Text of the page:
[Laughs] Honestly? Crazy. I didn’t believe it at all. I was secretly recording the Zoom calls I was having because I just didn’t believe it was real. I would wake up and listen to them and freak out. It feels like a big joke being played on me, but I’m going with it. You know when you’ve been working towards something for so long and then it happens and it feels fake? That’s what it’s been like. It’s been amazing to learn from Justin [Lubliner].


credit: Jennifer McCord


‘Crocodiles’ is your second release this year. Can you tell me a bit about the song and the inspiration behind it?

It’s a song I wrote after experiencing a really difficult experience with some friends. They weren’t there for me when I needed them the most. It was really hard for me to experience that for the first time. All I could think about was how much I would do for these friends and they couldn’t do the same for me. It was hard to write, but a great experience to get that out. 


I feel like there aren’t a lot of songs about toxic friendships, too.

Yeah, it’s not spoken about enough. Friendship in particular, in my opinion, is a lot more important than your romantic relationships at times. Your friends are there for all of the big moments. It’s funny because I wrote this song with a really good friend and he had no idea I was writing about my own experience. When I told him, he was stunned. 


I just caught the music video right before this chat and it seems to be a pretty personal snapshot into an experience you had. Can you tell me a little bit about it?

It was pretty traumatic actually, I’m not going to lie. It’s weird to experience the whole thing again; the awkwardness, the sick feeling you get when you’re in an apartment where you’re not welcome. It was hard to be treated like that by friends. I wrote the whole treatment for the music video because it was a no-brainer for me. It’s as authentic to that experience as it possibly could be. 


Did somebody invite you over to have dinner after seeing you busking?

Yeah! There is that contrast between what we call ‘the stranger’ and my friends in the video. She represents the twist in the story. I met her on a trip to LA before I dropped out of college. She saw me perform and she reached out later, she found out I was fundraising for some studio gear, and she bought me a laptop and paid for me to stay in an Airbnb. Then I had to move back to London and she said if you need to be in London, I’ll help you. She honestly saved my life. 


I have chills.

I would not be here if it wasn’t for her. She believed in me so much. She put a roof over my head and food on my table. That’s what I was representing in the video. It’s something I’ll forever be grateful for. I told her I’ll take her to the Brits and the Grammys if I’m ever able to go. 


It’s nice that you could take this traumatic experience with your friends and contrast it with someone who didn’t even know you and went to the ends of the earth to help you.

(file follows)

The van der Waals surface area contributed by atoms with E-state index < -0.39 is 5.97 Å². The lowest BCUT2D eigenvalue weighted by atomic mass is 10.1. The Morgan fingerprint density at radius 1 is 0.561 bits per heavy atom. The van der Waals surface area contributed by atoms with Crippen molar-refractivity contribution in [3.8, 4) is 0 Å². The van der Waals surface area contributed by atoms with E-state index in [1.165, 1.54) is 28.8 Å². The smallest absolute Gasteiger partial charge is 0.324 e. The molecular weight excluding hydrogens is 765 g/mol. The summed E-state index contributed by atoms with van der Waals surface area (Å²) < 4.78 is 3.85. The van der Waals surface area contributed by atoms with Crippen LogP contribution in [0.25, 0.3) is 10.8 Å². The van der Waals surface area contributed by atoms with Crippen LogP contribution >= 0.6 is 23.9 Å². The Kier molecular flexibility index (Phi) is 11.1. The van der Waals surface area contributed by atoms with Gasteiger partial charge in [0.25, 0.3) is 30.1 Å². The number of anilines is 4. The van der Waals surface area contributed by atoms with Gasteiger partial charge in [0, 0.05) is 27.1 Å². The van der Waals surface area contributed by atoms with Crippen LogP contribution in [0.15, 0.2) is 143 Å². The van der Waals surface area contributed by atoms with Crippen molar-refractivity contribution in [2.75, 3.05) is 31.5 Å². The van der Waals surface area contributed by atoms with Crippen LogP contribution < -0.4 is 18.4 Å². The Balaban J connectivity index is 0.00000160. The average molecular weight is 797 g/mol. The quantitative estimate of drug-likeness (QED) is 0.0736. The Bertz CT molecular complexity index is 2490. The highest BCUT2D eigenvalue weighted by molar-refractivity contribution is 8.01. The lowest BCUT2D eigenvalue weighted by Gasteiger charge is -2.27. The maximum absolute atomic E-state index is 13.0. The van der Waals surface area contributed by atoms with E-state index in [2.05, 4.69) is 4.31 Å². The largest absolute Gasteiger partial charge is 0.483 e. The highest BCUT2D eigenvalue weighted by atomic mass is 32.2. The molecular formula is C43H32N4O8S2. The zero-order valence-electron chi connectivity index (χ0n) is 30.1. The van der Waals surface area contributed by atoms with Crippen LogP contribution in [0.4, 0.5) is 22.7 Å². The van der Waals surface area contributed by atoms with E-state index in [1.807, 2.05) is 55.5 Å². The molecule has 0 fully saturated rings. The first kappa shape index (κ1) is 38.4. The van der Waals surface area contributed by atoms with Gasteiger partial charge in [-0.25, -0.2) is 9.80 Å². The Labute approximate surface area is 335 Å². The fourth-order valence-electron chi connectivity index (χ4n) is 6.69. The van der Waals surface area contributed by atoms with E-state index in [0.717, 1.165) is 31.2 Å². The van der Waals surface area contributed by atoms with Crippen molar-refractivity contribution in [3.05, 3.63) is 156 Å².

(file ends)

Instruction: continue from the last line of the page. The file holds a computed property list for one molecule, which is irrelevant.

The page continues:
I didn’t even realize that aspect of it until I realized you could flip the meaning of the song. On one hand, how can you be friends with someone you don’t even know? And turn that on its head and say, how can a stranger offer you that much kindness when your friends can’t? At the end of the video, you see me with these two strangers, the kindness in their hearts, welcoming me into their home. It’s touching.  



Your post for mother’s day is something that touched me. I know your mum is a classically trained musician — was music something that was always encouraged in your house and why was it so important for you to speak as openly as you did with that Instagram post?

Both of my parents were classical musicians—that’s how they met in Paris. Early on as a kid, I was just straight into music right away. Since things were difficult at home, music was something that brought my mother, brother, and me altogether and made us so happy. It also gave my mother the ability to put food on the table and clothes on our backs. It’s interesting to look back because even then when I was a kid, no matter how difficult things were, somehow I always knew I was going to be where I am today. It was just a dream I believed in. When I was younger I would think in my head about how despite everything, I’ll be okay eventually. Music played the biggest role in our lives; it gave us purpose and brought us together. 


Is it important for you to speak on topics like mental health on social media?

Absolutely. I think about it a lot and I think about how much I want to talk about it a lot. It’s hard because you always want to say the right thing and you want it to be correct the first time. It’s important to me, as an artist, to create a place where people feel safe. It becomes more than the music at that point. Music was a safe place for me so if I can make money and put it into places like charities and foundations that helped me or help others, why wouldn’t I? With my platform, I know I have the opportunity to reach people and discuss hard things and that’s what I want to do. I can try to show people that even if you’re just a kid from Cork in Ireland with a single mother and starting right from the bottom, you can still reach your dream. 


I read an interview you did with The Irish Examiner where you said “Being an artist is so much more than being able to sing well or write good songs” and I really admire you for saying that. It kinda feels like right now music is so saturated, it’s hard to differentiate. I think your openness and personality and desire to share your artistry rather than have it crafted for you sets you apart. Was this something that naturally came to you?

Growing up I was attracted to true artists. I feel like it’s so much more than a good voice and good songs. The true artists in this world have something unique in how they are as humans and the things they have to say. They can speak to masses of people and can make those songs personal and universal at the same time. It’s a big responsibility which is why there can only be so many great artists. It’s a really special thing to have a true artist exist in your lifetime; I don’t think they come around regularly. You form an attachment to them when you’re growing up, you see them play a gig, and you’re just completely invested in the magic in that room. That’s the goal.


Interview by Kelsey Barnes

Check out Cian Ducrot’s new single & music video for ‘Crocodiles’ out now.